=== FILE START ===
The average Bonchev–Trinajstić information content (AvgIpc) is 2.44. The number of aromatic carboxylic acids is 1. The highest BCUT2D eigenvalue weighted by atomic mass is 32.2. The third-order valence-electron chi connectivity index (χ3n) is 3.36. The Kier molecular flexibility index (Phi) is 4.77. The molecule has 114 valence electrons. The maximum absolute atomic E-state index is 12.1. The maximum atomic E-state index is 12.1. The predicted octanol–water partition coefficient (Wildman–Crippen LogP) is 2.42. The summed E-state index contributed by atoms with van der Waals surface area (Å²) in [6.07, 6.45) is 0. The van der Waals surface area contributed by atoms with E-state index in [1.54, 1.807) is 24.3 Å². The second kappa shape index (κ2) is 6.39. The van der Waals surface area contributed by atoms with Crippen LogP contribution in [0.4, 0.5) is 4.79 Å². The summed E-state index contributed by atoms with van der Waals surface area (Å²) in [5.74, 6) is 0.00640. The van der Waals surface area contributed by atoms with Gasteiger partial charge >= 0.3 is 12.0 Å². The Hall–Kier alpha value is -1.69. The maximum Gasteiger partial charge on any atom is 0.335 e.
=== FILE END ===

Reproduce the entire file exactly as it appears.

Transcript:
The average Bonchev–Trinajstić information content (AvgIpc) is 2.44. The number of aromatic carboxylic acids is 1. The highest BCUT2D eigenvalue weighted by atomic mass is 32.2. The third-order valence-electron chi connectivity index (χ3n) is 3.36. The Kier molecular flexibility index (Phi) is 4.77. The molecule has 114 valence electrons. The maximum absolute atomic E-state index is 12.1. The maximum atomic E-state index is 12.1. The predicted octanol–water partition coefficient (Wildman–Crippen LogP) is 2.42. The summed E-state index contributed by atoms with van der Waals surface area (Å²) in [6.07, 6.45) is 0. The van der Waals surface area contributed by atoms with E-state index in [1.54, 1.807) is 24.3 Å². The second kappa shape index (κ2) is 6.39. The van der Waals surface area contributed by atoms with Crippen LogP contribution in [0.4, 0.5) is 4.79 Å². The summed E-state index contributed by atoms with van der Waals surface area (Å²) in [5.74, 6) is 0.00640. The van der Waals surface area contributed by atoms with Gasteiger partial charge >= 0.3 is 12.0 Å². The Hall–Kier alpha value is -1.69. The maximum Gasteiger partial charge on any atom is 0.335 e.